13 April 2017
I had an aunt that lived in Chicago and voted Republican her entire adult life. After she passed away she consistently voted Democratic. That’s an old joke but one in which many of us suspect there is some truth, Chicago and Illinois being full of politicians who are, as we all know, of sterling character, upright citizens, etc. etc. If you don’t believe me just ask the Wardens of the prisons that house how many ex-Governors?
I am being unfair to the people of Illinois and I know it but it is hard to resist. Besides I needed an intro to talk about voter ID laws, particularly here in Texas.
The core issue is the integrity of the voting process. The top authority on the voting process is the Texas Legislature, to the extent that things are not modified by the Federal Courts. This smells very much like the fox guarding the hen house. The best we can hope for is the red foxes will counter balance the blue foxes. Off hand, I cannot come up with a better system. Besides it seems like the people who actually work the polling places are sincere and idealistic people even though they are dems and reps (tempered with a few independents). However, I can’t help but think that in recent history the Democrats have understated the incidents of voter fraud while the Republicans have overstated it.
In your personal and business life you probably do not enter into transactions with strangers unless you have some proof that they are who they say they are. Sure, that is not one hundred percent effective but if you are in the hardware store and the person behind the register is wearing the hardware store logo vest and has a name tag with the logo on it, you assume that you can give that person money in a valid transaction. You assume he is not some guy off the street just working a scam (although that has happened). Conversely, if you want to pay by check he is going to want more evidence of your identity than your pleasant smile and personality.
You can see I am headed toward espousing some sort of voter ID requirement. Let me just go with some personal experiences. First of all, my career was in an arena where security clearances were necessary. I am used to showing identification. This doesn’t mean if I was walking down the street and a cop out of the blue wants me to identify myself that I wouldn’t think that legally I don’t have to, but I would probably show it to him.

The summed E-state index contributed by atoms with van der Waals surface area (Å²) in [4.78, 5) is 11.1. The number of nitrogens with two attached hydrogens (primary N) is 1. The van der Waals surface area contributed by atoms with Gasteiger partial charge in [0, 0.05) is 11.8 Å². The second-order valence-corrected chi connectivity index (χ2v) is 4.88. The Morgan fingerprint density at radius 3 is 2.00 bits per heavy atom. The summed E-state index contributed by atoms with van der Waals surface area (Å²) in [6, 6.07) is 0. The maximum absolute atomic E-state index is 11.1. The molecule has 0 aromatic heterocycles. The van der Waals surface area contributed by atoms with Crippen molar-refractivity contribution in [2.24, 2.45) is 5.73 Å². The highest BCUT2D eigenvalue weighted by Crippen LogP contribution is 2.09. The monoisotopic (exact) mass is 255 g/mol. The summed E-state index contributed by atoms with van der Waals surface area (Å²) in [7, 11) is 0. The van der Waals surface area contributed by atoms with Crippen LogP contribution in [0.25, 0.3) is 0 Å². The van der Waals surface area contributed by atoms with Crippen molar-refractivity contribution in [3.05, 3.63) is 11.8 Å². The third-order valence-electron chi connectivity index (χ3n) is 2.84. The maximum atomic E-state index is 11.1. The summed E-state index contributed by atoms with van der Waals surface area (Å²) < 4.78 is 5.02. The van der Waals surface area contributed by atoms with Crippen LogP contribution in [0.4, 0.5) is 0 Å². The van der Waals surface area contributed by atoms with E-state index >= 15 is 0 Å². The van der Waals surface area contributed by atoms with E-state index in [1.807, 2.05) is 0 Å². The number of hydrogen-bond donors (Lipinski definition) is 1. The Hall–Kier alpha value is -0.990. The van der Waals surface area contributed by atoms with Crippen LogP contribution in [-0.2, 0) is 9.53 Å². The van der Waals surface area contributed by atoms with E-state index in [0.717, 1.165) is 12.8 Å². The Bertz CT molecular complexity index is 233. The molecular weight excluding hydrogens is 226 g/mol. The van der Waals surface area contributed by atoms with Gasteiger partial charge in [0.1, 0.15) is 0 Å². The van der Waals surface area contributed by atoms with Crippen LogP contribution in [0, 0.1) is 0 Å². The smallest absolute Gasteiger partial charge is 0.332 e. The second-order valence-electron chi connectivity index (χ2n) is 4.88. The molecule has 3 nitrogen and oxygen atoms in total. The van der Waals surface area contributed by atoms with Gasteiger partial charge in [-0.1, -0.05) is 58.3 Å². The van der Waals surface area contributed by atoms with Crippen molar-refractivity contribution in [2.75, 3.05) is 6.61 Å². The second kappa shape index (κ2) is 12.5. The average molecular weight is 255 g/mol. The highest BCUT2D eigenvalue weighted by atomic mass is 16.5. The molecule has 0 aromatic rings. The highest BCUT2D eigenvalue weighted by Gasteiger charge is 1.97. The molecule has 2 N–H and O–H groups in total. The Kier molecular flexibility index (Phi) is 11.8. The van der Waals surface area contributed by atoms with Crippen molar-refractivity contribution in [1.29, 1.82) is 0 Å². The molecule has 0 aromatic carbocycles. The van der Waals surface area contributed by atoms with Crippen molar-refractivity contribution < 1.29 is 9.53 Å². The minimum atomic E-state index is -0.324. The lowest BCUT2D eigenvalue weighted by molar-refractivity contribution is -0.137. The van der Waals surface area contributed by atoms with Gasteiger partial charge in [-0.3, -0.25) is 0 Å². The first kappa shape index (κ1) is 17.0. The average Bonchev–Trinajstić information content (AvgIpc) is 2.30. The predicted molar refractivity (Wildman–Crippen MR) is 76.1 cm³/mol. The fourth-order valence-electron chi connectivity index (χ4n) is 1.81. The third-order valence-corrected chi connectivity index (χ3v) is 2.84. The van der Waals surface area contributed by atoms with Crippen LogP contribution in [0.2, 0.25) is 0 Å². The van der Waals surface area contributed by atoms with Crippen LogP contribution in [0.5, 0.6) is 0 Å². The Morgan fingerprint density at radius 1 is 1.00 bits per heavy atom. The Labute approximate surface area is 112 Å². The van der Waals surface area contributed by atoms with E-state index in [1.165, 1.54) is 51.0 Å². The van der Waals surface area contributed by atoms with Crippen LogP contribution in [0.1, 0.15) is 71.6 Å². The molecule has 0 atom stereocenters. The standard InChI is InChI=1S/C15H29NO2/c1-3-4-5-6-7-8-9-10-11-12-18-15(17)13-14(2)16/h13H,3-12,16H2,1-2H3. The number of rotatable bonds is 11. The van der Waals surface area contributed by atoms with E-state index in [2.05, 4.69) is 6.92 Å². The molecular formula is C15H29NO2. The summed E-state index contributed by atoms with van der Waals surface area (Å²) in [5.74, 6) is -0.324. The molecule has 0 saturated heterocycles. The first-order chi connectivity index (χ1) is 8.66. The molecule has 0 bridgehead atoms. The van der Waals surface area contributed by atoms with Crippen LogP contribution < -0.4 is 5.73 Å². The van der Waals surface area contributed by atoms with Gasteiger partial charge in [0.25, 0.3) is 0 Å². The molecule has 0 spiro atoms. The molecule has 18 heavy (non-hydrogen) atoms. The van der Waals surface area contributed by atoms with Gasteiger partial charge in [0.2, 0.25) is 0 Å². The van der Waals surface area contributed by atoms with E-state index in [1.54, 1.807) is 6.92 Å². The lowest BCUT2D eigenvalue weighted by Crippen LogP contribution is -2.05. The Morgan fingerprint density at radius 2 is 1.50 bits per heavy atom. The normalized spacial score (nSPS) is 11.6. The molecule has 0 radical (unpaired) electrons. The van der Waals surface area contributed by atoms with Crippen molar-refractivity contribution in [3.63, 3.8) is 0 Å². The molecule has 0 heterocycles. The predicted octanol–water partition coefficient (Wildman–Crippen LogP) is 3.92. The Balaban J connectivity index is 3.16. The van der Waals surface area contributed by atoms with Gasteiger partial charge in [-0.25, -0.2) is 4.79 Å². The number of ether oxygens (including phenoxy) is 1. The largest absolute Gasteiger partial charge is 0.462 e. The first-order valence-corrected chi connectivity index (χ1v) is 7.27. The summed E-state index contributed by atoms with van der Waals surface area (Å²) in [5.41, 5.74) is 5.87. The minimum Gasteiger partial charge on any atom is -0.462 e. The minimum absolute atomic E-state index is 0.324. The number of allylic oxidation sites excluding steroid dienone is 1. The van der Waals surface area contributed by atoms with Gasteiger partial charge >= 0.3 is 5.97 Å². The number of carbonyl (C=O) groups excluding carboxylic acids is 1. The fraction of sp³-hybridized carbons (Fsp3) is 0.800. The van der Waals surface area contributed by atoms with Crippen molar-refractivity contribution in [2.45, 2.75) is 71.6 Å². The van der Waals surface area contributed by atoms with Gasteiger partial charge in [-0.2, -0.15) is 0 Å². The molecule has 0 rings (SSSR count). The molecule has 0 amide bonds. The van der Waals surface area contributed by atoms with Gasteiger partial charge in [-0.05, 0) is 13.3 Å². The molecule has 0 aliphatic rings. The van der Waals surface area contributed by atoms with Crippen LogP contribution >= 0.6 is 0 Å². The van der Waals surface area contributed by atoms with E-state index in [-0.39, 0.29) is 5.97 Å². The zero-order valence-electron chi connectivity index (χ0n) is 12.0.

I worked Libertarian Party petition drives several times in Maryland. Now I don’t know how often the election board was influenced by higher political authority when they disallowed signatures but I want to say the requirements for a valid signature were not so much onerous as exacting. OK, sometimes they were petty. And Maryland is essentially a one party state. It does make one suspicious. Our work around was to get many more signatures than required.
One year there was a big to do in Philadelphia about valid petition signatures. I can’t remember now who sued who but I volunteered to go up there and work on the auditing process. Basically, a bunch of people in teams of two went through a whole bunch of contested signatures one by one and compared things to the voter registration data base and then made a determination for the court. The two person teams, of course, never were of the same political party. Every person I worked with was reasonable even though, ugh, they weren’t Libertarians.
In short (and headed toward a conclusion), I don’t trust those in power as much as I trust the average citizen. I don’t like the government getting lots of information about me (although in my case, they have it) but in order to trust the voting process a reasonable minimum of identification at the polls is a good thing.
To the argument that just getting to the place to register is a hardship for some people, I ask, “How do they get out otherwise?” I am sure there are many people and organizations that would gladly lend a hand or supply transportation.
To the argument that this is just a way to discriminate against fill in the blank I say if you feel you have been maltreated at the polling place then raise holy hell. I don’t mean at the polling place (I don’t need a charge of fermenting a riot) I simply mean register your displeasure and pursue redress in an orderly and polite but firm manner even if the issue isn’t resolved that very day. There are definitely organizations that would lend a hand with that. Be gentle with the poll workers who are probably trying to figure out the latest guidelines themselves.
Citizens have a right to vote. We are way beyond the point where only white male landowners get to vote. Don’t like it; get over it. But we as citizens need to know that non-citizens, dead people, and non-existent people don’t get to vote. Trust but verify.